//the index of the value in the array starts at 1,
                    //index 0 being stored in he positive array
#ifdef DO_DEBUG
                    std::cout << "index is negative" << std::endl;
#endif
                    if( _greaterThanNegSize( realIndex + 1 ) )
                    {
                        //resize way bigger, cause resizing is slow.
                        //this speeds things up a bit by being overeager.
#ifdef DO_DEBUG
                        std::cout << "resizing neg array to " << ( realIndex + 1 ) * 2 << std::endl;
#endif
                        m_negArray.resize( ( realIndex + 1 ) * 2, m_defVal );
                    }

                    if( static_cast<size_t>( realIndex + 1 ) > m_fakeNegSize )
                    {
                        //set fake size to the biggest index accessed,
                        //so the user doesn't get all the defvals when he iterates through.
#ifdef DO_DEBUG
                        std::cout << "seting fake size to " << static_cast<size_t>( realIndex ) + 1  << std::endl;
#endif
                        m_fakeNegSize = static_cast<size_t>( realIndex ) + 1;
                    }
#ifdef DO_DEBUG
                    std::cout << "returning val in neg array at index " << realIndex << std::endl;
                    std::cout << "real size of array: " << m_negArray.size() << std::endl;
#endif
                    return m_negArray[realIndex];
                }


            }

            //index operator for situations when the entity is const
            inline T operator[]( const int& index ) const
            {
                /*
                //for some reason doesn't work
                if( _greaterThanSize(index) or _greaterThanNegSize( -index - 1))
                {
#ifdef DO_DEBUG
                    std::cout << "returning defval (index too small or too big)" << std::endl;
#endif
                    return m_defVal;
                }*/

                if( index >= 0 )
                {
#ifdef DO_DEBUG
                    std::cout << "returning at index " << index << " in posarray" << std::endl;
#endif
                    return m_array[index];
                }

                else
                {
#ifdef DO_DEBUG
                    std::cout << "returning at index " << index << " in negarray" << std::endl;
                    std::cout << "(real index : " << -index - 1 << ")" << std::endl;
#endif
                    return m_negArray[-index - 1];
                }
            }

            //For ranged based loops - to be modified.
            //I'll have to define my own type of iterator...
            /*
            inline iterator_t begin()
            { return m_array.begin(); }

            inline citerator_t begin() const
            { return m_array.begin(); }

            inline iterator_t end()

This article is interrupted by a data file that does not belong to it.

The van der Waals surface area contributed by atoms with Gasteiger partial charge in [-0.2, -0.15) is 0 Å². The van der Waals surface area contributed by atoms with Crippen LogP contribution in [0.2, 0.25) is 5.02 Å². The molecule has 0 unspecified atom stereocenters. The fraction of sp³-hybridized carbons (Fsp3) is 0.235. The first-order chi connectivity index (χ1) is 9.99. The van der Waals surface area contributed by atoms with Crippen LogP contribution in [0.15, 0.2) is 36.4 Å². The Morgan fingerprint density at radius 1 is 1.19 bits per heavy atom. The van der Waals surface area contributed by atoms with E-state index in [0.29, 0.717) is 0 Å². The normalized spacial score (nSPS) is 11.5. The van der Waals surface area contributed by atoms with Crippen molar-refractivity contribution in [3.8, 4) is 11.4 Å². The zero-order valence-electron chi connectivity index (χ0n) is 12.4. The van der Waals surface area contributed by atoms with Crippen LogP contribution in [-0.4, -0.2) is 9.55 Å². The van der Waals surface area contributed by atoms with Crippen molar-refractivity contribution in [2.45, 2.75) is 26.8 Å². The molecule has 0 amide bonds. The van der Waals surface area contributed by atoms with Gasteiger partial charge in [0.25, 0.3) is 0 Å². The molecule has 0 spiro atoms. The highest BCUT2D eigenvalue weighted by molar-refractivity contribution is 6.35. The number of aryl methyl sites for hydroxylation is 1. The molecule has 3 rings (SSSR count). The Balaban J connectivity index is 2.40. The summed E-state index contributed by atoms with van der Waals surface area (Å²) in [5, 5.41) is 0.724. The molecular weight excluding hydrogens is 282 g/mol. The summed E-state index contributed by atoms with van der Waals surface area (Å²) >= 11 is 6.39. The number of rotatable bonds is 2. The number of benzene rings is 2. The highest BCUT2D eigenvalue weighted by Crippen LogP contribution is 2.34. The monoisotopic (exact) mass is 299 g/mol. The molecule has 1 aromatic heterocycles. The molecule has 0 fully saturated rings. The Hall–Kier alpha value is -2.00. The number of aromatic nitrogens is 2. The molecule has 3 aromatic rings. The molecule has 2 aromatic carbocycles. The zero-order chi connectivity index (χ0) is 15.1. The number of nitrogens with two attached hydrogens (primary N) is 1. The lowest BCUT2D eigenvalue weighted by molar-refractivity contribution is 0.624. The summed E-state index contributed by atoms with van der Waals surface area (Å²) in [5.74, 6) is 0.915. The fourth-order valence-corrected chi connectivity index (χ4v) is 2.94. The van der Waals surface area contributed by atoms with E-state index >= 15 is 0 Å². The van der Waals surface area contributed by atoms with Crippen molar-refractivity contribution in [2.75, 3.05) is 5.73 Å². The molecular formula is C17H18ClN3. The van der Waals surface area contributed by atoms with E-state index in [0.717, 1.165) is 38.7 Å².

{ return m_array.end() - (realSize() - size()); }

            inline citerator_t end() const
            { return m_array.end() - (realSize() - size()); }
            */

            //for cout
            friend inline std::ostream& operator<<( std::ostream& stream, const autoArray<T>& oarray )
            {
#ifdef DO_DEBUG
                std::cout << "printing from " << -static_cast<int>(oarray.negSize()) << " to " << oarray.size() << std::endl;
#endif
                for(int i = -static_cast<int>(oarray.negSize()); i < static_cast<int>(oarray.size()); i++)
                {
                    stream << i << " : " << oarray[i] << std::endl;
                }

                return stream;
            }

            virtual ~autoArray() { }

#ifdef AUTOARRAY_ALLOW_GET
            inline array_type& get()
            { return m_array; }

            inline array_type& getNeg()
            { return m_negArray; }
#endif //AUTOARRAY_ALLOW_GET

        //if client doesnt use it, declare it private
#ifdef AUTOARRAY_ALLOW_RSIZE
        public:
#else
        private:
#endif //AUTOARRAY_ALLOW_RSIZE
            inline size_t realSize() const
            { return m_array.size(); }

            inline size_t realNegSize() const
            { return m_negArray.size(); }

    }; //autoArray class definition

#ifdef AUTOARRAY_2D
    template<typename T>
    using auto2DArray = autoArray<autoArray<T> >;

    template<typename T>
    inline auto2DArray<T> makeAuto2DwithDefault(const T& defVal)
    {
        autoArray<T> a( defVal );
        return auto2DArray<T>( a );
    }
#endif

} //namespace yk

#endif // AUTOARRAY_H

Couple of things I'm not sure about :

  1. Is the DO_DEBUG macro a good idea ? If not, what alternative should I use?
  2. I used 2 containers, one for the positive and 0 indexes, an other for the negative ones, because shifting all values seemed slow and tedious to me. Does this use significantly more memory?
  3. The basic aim of this class is to create 2D arrays, but I thought that making a generic version first was a better idea, leading me to the final typedef. Is including a typedef in function of a macro good design? It seems not enough to put in a file.
  4. How could I make this faster? It will possibly contain huge amounts of data in some occasions.